An Integral Equation Approach to the Theory of Optical Resonance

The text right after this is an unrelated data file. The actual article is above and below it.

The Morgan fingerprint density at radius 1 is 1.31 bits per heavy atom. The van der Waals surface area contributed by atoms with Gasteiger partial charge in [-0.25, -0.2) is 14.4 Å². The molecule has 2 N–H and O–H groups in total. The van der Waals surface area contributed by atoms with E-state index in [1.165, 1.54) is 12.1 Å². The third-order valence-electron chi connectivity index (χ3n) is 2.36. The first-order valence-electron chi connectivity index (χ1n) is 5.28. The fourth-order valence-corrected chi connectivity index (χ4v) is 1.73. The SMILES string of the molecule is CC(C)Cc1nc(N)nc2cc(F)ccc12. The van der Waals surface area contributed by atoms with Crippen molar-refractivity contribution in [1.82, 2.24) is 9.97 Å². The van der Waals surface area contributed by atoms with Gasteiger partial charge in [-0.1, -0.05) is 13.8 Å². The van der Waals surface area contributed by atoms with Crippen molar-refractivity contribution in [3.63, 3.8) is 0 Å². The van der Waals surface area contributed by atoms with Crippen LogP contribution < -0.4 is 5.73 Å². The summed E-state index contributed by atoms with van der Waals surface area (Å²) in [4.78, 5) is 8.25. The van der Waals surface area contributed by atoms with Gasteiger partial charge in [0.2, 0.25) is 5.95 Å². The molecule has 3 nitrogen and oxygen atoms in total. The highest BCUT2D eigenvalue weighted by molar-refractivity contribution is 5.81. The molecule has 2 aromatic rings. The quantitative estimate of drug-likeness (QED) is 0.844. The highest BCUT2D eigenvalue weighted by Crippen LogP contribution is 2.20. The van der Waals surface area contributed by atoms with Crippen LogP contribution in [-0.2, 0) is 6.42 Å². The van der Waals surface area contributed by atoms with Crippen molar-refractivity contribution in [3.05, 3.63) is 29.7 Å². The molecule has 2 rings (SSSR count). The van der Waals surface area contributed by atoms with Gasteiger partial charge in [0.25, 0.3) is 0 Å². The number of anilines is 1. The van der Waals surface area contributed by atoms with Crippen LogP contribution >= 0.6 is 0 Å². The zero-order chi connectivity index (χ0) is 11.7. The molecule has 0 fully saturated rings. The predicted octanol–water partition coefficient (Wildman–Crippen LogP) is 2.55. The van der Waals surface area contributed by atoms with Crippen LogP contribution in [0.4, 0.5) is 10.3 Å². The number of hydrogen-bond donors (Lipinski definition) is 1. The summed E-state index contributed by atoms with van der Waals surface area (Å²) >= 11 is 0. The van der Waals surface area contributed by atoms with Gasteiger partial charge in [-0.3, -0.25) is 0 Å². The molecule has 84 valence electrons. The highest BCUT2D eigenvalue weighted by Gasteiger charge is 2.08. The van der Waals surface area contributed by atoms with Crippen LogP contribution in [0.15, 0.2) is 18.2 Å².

In a bounded material medium, embedded in vacuuo, solutions to Maxwell’s equations can satisfy the outgoing boundary conditions at infinity and the continuity conditions at the boundary even without the presence of an incident electromagnetic field. Such solutions are broadly classified as natural oscillations which can further be divided into radiative modes and nonradiative modes depending on whether the frequencies are complex or real. Surface waves have complex wave vectors but real frequencies and hence belong to the class of non-radiative natural modes, On the other hand virtual, or resonance, modes have complex frequencies (and hence, in general, have complex wave vectors) and belong to the class of radiative natural modes. Clearly the frequencies of the natural oscillations depend upon the geometry of the material medium as much as upon the different physical parameters of the medium. Natural oscillations satisfy, in addition to the normal dispersion relations (the constraint due to the Maxwell wave equation), another dispersion relation, i.e. the natural mode dispersion relation (also known as the surface wave dispersion relation), a constraint necessary in order that the natural oscillations satisfy the Maxwell continuity conditions at the boundary.
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